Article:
If ISO at 100 only manages to expose for the highlights and still leaving harsh shadows, bring up the intensity of the fill.

There should be no need to raise the ISO because the above set up gives you more than enough lighting power at your discretion.

The large issue I have with ISO is introducing UNNECESSARY noise. In an earlier blog post “Why you should Not Use Auto ISO and what you Should Do”, I explained further why ISO should be the last thing you ever want to change among all the set-ups and camera settings you have.

ISO should be the last resort and we definitely do not need to rely on ISO adjustments here.

This is of utmost importance to reduce the amount of digital noise in your subject’s skin texture as much as possible.

Wrinkles on Garments

Before taking the shot, I habitually check my subject’s clothes in the viewfinder before pressing the shutter.

This is because garments can become wrinkled or misplaced as the shoot progresses.

You get the subject to try out various poses and face various directions, which can cause crumples in their shirts.

This is someone you want to fix in camera because it is hard to remove creases realistically in editing. You can easily get rid of the crease but the light and shadows are hard to replicate.

If you can quickly fix something in 5 minutes during the shoot, don’t spend 20 minutes to do the same thing in post-production.

Subjects Wearing Spectacles/ Glasses

When photographing people who wear glasses, chimp your shots every time you make a change to the lighting to check if the light is causing reflections in the glass.

If you are using a flash that fires with the shutter, this can get tricky because you can only find out if the flash caused a reflection after you took the shot.

Other times, your camera might capture reflections that your eyes don’t see.

Not a huge fan of science (I guess so are you) but basic physics tell us that reflections are caused when light rays hit your lens directly.

Therefore, in order to change the course of the light, you either change the position of your subject, or change your light settings.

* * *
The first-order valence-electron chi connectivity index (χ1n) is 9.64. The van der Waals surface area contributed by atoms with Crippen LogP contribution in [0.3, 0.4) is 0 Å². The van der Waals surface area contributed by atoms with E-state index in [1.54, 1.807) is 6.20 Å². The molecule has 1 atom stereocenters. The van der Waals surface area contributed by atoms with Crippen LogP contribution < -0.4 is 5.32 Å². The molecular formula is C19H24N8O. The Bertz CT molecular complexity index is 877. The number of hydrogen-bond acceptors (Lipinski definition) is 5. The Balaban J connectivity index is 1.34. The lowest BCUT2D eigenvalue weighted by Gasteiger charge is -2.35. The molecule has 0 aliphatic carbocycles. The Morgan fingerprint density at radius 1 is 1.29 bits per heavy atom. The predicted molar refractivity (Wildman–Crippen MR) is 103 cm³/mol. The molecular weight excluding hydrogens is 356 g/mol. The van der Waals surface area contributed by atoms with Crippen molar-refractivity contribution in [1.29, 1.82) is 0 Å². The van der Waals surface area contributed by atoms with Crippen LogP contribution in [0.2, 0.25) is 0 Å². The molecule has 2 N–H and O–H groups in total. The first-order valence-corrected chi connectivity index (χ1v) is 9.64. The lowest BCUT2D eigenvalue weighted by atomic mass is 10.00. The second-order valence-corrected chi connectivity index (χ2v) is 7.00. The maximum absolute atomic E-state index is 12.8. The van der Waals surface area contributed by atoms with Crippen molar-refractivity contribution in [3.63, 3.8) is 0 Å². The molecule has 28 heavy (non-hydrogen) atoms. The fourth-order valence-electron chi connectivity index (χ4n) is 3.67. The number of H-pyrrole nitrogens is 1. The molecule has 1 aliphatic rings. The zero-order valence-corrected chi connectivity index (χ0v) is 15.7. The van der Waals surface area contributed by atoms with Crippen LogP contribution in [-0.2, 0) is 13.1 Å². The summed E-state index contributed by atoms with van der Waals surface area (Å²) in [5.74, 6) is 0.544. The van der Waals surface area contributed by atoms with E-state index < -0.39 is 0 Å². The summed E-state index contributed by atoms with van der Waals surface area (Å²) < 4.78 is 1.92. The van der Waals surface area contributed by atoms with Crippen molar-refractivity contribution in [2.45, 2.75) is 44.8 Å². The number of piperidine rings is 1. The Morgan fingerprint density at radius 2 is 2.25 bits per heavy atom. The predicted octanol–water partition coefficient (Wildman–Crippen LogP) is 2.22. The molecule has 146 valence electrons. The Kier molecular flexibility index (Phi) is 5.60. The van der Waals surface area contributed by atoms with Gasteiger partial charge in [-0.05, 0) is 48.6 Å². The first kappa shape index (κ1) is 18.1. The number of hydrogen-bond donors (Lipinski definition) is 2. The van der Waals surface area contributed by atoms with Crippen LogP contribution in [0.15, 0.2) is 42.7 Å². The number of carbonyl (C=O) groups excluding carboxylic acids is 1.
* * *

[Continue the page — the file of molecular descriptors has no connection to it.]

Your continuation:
When at home, the flexibility of changing the height or angle of the lights might be restrained.

The easier way to go is to ask your subject to slightly look towards the side, or bow their head down. Because the position of the glass has changed, so as that of the light bouncing off from the glass.

Changes in Available Daylight

In this set up, we are using daylight coming through the window naturally as the main source of light.

Since we are shooting around one to two arounds before sunset, the direction and intensity of the light can change quite quickly as the sun moves closer to the horizon.

Therefore, stay alert on how the main light is playing out on your subject. Also, pay attention to the shadows because as the daylight softens, the fill provided by the reflector is also going to soften.

As in my video, I changed the modifier at the top of my flash a couple of times, to provide a varying degree of fill as the daylight changed.


In this article, we talked about:

  • Shadow handling being the biggest thing that differentiates the pro and the amateur;

  • The five basic items of the home studio set up;

  • The rationales for having each of those items; and

  • Points to pay attention to during the shoot

More sharing coming soon!